As a teacher of the ‘gifted,’ Virginia believed strongly that each & every child–as well as many, if not most, adults–, had been endowed with creative gifts, notable among them being the urge & capacity for discovery. Is it a song this little jumping spider is singing? She knew that looking closely was never a matter of the eyes only, or even primarily. Qualities of attention informed her science & poetry alike, while also expressing itself in ethical example, friendship & conservation–her network of relations.

People are accustomed to associating the sciences with discovery–those made in the past prelude to those all the more exciting on the verge of (& in the process of) just being made. Poetry, like sitting & walking in nature, or sharing with a friend, may begin with just paying attention, out of which discoveries happen as if by themselves. Poetry was one of Virginia’s vehicles for paying attention, making discoveries, and sharing with friends.

Now it’s we who get to make discoveries, including the excitement of finding a major poetic voice fully worth wider attention in its own right, for its own value to those who may appreciate such. Reinforced by the growing body of work, that discovery takes place in particulars–line, perception, craft, concept & experience of each part & whole.

Forever young

Forever ageless now, being all ages, though a younger face comes to view most, as if lit from within, enveloping the heart.  Ages fall away as easily with cottonwood & willow leaves. 

If you’re arriving for the first time, happy browsing in any direction–whether scrolling down or skipping around the pages. Ditto if you’re coming back to continue a chapter &/or see what’s new.

Newest additions from Virginia herself cross time-zones & personal eras–going up more or less as found, mostly on the Pen-Play Art-Play pages, as well as at the top of the Friends page, where her ‘letter-poems’ to friends have been slowly going up. Even her rough scratch-books (e.g., the green memobook just up near the top of the Pen-play page) hold a variety of treasures, including gems like: …
                         cast               released
                              the net itself
                                   singing

Cards & notes from friends cross time zones, too, some deeply personal, lasting connections (e.g., from Jan, Marlane, Cathy…). Those who knew her well are of a theme–which all may recognize. Our connections with Virginia don’t just continue–but continue to evolve & deepen, as she keeps on adding not just her own “2-cents worth” in found words, but a poetic legacy worth wider attention.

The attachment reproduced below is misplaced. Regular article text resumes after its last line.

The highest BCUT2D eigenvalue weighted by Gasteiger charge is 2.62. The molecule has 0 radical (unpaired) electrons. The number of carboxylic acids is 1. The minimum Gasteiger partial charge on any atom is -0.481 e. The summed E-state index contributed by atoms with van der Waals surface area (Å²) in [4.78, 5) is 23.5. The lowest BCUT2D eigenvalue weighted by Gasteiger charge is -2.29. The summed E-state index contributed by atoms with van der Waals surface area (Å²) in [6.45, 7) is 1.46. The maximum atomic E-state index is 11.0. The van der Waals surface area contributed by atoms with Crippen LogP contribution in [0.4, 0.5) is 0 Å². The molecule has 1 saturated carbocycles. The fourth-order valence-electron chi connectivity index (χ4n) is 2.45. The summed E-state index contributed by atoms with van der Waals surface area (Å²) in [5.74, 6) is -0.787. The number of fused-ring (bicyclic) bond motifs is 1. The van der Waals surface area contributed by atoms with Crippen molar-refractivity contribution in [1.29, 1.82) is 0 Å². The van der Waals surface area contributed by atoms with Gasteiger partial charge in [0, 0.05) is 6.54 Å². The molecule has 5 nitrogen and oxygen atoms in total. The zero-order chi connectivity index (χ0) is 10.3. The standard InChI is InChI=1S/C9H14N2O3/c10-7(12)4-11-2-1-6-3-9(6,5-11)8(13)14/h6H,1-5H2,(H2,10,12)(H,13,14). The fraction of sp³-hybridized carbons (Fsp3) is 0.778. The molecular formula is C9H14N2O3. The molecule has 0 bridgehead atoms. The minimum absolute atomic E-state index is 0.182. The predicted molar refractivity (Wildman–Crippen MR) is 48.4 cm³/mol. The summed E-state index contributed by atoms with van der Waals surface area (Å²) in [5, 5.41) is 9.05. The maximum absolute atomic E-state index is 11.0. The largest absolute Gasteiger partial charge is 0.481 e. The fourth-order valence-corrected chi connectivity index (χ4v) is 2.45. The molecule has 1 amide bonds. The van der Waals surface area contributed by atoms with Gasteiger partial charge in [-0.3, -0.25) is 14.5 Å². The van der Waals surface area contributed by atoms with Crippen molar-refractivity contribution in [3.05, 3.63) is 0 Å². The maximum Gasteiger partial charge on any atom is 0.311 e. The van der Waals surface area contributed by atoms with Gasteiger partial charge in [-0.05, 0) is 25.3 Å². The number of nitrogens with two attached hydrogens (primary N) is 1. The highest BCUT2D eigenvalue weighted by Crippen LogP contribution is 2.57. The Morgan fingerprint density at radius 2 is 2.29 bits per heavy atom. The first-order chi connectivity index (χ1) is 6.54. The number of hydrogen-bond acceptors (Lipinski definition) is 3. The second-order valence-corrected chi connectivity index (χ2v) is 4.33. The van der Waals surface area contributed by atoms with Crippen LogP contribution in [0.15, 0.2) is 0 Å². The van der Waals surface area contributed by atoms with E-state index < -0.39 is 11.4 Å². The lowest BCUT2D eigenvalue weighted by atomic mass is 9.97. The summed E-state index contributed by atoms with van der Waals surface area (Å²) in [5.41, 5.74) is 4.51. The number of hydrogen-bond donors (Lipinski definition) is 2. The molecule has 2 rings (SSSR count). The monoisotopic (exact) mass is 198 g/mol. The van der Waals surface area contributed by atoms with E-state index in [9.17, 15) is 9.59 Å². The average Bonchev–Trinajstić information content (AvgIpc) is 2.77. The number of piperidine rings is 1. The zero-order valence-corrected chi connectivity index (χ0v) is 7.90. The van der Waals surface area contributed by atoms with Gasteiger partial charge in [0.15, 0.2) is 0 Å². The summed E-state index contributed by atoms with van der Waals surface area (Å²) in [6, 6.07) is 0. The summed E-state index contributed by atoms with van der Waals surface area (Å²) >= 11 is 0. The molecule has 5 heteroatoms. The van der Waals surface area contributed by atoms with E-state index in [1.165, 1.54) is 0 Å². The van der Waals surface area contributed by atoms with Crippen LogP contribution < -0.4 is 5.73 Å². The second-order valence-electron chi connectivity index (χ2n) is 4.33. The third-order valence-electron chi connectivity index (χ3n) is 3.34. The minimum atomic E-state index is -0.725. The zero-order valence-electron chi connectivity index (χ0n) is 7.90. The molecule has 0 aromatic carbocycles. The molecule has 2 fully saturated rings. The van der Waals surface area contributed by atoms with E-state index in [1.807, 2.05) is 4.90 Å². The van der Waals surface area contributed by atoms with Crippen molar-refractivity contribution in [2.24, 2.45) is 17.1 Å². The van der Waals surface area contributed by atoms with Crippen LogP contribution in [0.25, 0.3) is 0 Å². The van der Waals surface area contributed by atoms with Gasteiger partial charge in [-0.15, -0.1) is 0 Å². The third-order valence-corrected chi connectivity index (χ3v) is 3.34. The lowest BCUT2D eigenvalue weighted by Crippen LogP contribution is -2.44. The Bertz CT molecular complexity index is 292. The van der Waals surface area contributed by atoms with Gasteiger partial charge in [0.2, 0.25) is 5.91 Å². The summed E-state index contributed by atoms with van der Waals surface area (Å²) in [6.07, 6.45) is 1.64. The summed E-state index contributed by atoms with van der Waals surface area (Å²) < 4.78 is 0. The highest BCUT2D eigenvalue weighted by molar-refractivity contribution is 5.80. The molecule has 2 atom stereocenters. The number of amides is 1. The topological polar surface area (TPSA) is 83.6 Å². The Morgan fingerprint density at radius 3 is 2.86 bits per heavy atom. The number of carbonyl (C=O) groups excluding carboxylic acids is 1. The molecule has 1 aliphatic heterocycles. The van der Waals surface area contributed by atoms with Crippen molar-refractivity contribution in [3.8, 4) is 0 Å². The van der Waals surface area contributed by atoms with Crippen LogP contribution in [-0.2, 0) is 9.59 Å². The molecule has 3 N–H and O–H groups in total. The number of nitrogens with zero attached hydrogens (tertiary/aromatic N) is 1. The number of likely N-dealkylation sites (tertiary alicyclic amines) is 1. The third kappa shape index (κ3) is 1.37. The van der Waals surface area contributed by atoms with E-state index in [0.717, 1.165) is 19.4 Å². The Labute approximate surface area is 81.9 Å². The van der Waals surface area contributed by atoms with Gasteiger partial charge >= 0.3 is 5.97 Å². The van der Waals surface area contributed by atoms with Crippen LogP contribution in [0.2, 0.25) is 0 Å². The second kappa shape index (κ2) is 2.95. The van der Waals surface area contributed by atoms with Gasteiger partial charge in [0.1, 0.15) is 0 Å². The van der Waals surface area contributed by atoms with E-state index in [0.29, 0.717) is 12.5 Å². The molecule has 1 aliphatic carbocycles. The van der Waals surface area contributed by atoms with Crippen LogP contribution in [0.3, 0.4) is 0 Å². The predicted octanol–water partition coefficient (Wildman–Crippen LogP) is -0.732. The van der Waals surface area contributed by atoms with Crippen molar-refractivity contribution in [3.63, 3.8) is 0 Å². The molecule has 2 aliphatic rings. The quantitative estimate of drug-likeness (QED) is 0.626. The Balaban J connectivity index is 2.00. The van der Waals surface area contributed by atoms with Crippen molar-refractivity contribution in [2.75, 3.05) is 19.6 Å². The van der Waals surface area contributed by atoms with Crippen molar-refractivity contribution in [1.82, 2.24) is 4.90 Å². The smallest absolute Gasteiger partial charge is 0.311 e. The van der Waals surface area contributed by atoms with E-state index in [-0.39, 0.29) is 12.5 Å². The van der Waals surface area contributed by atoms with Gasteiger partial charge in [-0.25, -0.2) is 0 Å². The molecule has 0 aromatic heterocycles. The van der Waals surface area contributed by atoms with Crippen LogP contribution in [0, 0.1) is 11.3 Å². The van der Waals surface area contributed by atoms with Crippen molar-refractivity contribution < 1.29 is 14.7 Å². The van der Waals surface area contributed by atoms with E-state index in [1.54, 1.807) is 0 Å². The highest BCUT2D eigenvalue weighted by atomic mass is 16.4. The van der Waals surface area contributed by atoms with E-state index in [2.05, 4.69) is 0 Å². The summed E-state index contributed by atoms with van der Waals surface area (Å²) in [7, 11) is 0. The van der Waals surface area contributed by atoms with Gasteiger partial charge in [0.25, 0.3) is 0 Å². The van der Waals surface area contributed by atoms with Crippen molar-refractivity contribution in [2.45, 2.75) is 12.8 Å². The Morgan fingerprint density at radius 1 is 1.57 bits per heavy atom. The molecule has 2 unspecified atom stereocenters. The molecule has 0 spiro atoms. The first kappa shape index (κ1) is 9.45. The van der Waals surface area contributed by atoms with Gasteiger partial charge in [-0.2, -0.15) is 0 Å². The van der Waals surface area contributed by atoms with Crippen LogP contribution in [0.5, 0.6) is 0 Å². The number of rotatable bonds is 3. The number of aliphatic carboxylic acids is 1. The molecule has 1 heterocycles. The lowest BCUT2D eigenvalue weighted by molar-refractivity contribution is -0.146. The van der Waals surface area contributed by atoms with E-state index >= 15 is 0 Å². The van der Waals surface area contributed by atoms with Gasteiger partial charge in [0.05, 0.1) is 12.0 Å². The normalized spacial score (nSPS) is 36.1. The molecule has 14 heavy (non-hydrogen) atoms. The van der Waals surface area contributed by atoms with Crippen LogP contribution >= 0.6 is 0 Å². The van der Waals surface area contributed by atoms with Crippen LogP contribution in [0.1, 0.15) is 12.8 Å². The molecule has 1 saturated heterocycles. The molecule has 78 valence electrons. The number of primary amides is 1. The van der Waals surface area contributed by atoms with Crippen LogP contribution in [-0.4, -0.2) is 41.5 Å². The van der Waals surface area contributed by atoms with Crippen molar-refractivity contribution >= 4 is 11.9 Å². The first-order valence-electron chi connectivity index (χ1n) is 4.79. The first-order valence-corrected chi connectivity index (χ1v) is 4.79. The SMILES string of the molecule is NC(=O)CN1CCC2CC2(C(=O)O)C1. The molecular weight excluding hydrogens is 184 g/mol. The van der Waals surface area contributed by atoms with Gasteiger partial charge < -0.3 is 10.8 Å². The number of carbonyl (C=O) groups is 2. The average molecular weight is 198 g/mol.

Emily Dickinson’s writing was found well organized, in keeping with her literary ambitions. Virginia Bodner’s teaching materials are that well organized, reflecting her professional engagement, but her personal writings are scattered about in memo books, notebooks, sketchbooks, drawers, boxes, cookie tins, scrap-paper piles…, letters to loved ones &, here & there, publications she herself never actively sought.

A reviewer of the poet Ramanujan’s work said recently he felt like he was reading over the writer’s shoulder. In our case, we see & feel through her eyes, with a dual sense of recognition & new discovery. As with her visual artwork &, earlier, spontaneous dance, she plays, explores, feels, considers, reflects, & intentionally shares, often at the same time.

Play may tend to predominate in bits & pieces, but even there, gems jump out, moments lit from within. One night might find in the same notebook, a page crafted for a particular person, complete in all but mailing; a meditation inspired by specific music; an experiment with form; a jewel-like embroidery of moments. Looking over her shoulder, we come not just face to face, but also heart to heart.

A long-questionable line in “Moon Shadows,” a family poem from the mid-1980’s, “as long as any of us are here, we’re all here,” has never seemed more true–or more false, as her quiet voice retains its strong impact in our lives & psyches. How can we feel & miss at the same time? Absence & presence both intense. “Don’t be sad,” she said one night recently. “I’m here. I love you.” How like her….